Above: Watery Lane, Upwey

Built in 2007 to the owners’ design, this timber framed house has solar PV panels, a ground source heat pump and solar water heating. Local and recycled materials have been extensively used, and rainwater harvesting has been installed.

 

Above: Dorchester Road, Maiden Newton

This terraced house built pre 1840 close to River Frome, had the ground floor re-planned for flood resilience, including removable flood barriers. Renovated using lime mortar, clay paint and lime render.The home is heated by an air source heat pump, wood stove and solar hot water.

 

Above: Manor Road, Dorchester

This 1940s detached house has been adapted for sustainable living with solar hot water and PV panels, poly bead cavity wall insulation, grey water recycling. They keep poultry in their backyard too. They use no car, but electric bikes and bike trailers. Garden loads by electric miniature railway. Newly built solar conservatory helps to heat the house.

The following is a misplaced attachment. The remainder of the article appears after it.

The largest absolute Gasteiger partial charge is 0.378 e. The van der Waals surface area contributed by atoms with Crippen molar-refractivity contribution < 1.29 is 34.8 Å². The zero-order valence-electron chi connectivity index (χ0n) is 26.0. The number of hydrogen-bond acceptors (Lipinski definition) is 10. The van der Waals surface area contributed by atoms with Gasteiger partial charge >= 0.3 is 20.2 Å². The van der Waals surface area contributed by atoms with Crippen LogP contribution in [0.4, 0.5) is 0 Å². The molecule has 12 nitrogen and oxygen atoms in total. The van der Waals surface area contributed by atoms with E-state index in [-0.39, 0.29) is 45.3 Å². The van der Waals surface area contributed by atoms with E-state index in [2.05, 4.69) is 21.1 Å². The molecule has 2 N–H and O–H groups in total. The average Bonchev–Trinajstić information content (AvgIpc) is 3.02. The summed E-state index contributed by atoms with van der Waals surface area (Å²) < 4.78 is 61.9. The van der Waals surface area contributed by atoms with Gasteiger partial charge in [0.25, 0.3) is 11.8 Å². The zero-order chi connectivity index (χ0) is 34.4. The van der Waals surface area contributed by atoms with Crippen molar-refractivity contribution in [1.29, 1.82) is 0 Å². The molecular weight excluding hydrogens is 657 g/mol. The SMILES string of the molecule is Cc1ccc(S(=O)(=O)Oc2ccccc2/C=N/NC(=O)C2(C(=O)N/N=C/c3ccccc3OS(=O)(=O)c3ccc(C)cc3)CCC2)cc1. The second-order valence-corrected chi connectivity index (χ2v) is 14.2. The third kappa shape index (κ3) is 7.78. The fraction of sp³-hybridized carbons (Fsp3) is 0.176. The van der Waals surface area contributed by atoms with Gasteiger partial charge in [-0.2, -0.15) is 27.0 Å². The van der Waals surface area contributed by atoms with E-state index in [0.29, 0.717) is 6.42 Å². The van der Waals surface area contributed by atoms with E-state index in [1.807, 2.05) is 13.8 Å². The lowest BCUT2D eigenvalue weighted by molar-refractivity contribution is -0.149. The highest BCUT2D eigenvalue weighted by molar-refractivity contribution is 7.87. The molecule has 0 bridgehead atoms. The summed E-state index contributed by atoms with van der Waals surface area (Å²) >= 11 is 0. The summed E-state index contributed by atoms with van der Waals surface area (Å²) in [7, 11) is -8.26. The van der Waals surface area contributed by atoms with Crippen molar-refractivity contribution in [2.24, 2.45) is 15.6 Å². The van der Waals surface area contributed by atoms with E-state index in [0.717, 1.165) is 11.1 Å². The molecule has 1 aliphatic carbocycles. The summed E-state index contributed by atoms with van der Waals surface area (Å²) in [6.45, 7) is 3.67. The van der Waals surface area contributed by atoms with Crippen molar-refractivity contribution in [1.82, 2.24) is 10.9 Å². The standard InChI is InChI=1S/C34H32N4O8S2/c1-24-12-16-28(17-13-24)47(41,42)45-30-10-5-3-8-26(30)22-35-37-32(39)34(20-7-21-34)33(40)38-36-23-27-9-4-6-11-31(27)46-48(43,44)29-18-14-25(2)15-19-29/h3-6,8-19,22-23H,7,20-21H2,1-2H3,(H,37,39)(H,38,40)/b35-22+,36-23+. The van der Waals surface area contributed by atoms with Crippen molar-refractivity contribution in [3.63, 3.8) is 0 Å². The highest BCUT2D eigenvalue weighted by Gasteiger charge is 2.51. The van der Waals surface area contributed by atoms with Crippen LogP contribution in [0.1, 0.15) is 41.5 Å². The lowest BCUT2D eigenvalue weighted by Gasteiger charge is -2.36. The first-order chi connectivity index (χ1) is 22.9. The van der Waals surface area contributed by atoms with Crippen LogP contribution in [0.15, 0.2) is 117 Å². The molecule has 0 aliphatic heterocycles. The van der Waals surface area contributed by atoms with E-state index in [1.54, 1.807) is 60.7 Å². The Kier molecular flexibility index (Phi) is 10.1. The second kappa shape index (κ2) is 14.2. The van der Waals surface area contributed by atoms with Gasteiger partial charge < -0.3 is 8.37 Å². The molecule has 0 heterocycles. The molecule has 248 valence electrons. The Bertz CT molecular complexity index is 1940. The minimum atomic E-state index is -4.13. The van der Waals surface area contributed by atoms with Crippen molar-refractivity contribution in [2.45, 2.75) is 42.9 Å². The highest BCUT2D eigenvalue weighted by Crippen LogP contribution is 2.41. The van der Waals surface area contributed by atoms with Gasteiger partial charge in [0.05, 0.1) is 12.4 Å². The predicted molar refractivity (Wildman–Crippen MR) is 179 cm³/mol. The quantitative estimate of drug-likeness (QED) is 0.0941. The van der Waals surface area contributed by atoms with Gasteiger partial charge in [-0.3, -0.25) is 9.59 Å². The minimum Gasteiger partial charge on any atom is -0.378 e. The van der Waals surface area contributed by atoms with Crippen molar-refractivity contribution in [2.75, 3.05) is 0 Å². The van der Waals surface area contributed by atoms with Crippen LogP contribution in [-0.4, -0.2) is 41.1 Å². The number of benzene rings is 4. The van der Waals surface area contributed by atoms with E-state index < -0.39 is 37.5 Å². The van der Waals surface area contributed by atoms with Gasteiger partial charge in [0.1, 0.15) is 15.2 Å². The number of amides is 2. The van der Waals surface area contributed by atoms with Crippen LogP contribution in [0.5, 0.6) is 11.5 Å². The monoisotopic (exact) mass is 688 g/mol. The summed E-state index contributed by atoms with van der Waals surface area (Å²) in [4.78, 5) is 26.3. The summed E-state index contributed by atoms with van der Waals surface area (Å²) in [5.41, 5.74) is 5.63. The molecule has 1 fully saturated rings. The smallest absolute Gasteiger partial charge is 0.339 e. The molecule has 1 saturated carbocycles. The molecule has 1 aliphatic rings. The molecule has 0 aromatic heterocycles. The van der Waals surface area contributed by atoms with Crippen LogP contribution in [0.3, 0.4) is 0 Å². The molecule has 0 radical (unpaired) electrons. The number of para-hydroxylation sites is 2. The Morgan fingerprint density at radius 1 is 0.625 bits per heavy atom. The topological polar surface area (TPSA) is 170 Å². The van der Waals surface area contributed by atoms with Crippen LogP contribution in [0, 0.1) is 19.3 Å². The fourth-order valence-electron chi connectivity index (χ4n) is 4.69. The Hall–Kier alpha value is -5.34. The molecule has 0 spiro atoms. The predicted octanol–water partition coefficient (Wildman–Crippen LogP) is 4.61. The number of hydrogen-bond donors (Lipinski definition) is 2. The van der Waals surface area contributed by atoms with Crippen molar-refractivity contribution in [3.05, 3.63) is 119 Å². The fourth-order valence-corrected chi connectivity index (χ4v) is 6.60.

Above: Chalk Wall House, Dorchester

Completed in 2010, this eco-home was designed and project-managed by the owners’ son whilst he was an architectural student, and built by the family. North and west walls of rammed chalk dug on site help to keep a stable internal temperature. Wall and roof Insulation uses wood fibre and sheep’s wool, and lime render is used in the external finish. The house has a green roof and many other eco-features.

 

Above: St Helens Road, Dorchester

A late Victorian house in a Conservation Area. Planning limitations have ruled out some options, so the owners have fitted their solar thermal panel out of sight at the rear and their solar PV panels in the back garden. They are trialling DIY secondary double glazing as an alternative to new windows on the front of the house, grow food at Dorchester’s community farm, and are pioneering a wood recycling project.

For more information on other Open Eco-Homes Days in Dorset visit http://greendor.wordpress.com

Read more about all your Renewable Energy Options or see more ideas on Saving Energy.



10
DEC

Wendy Pillar says:
Green Energy Our Way at Wendy Pillar’s Home!


Category: Biomass Energy, Solar Energy, Sustainable Living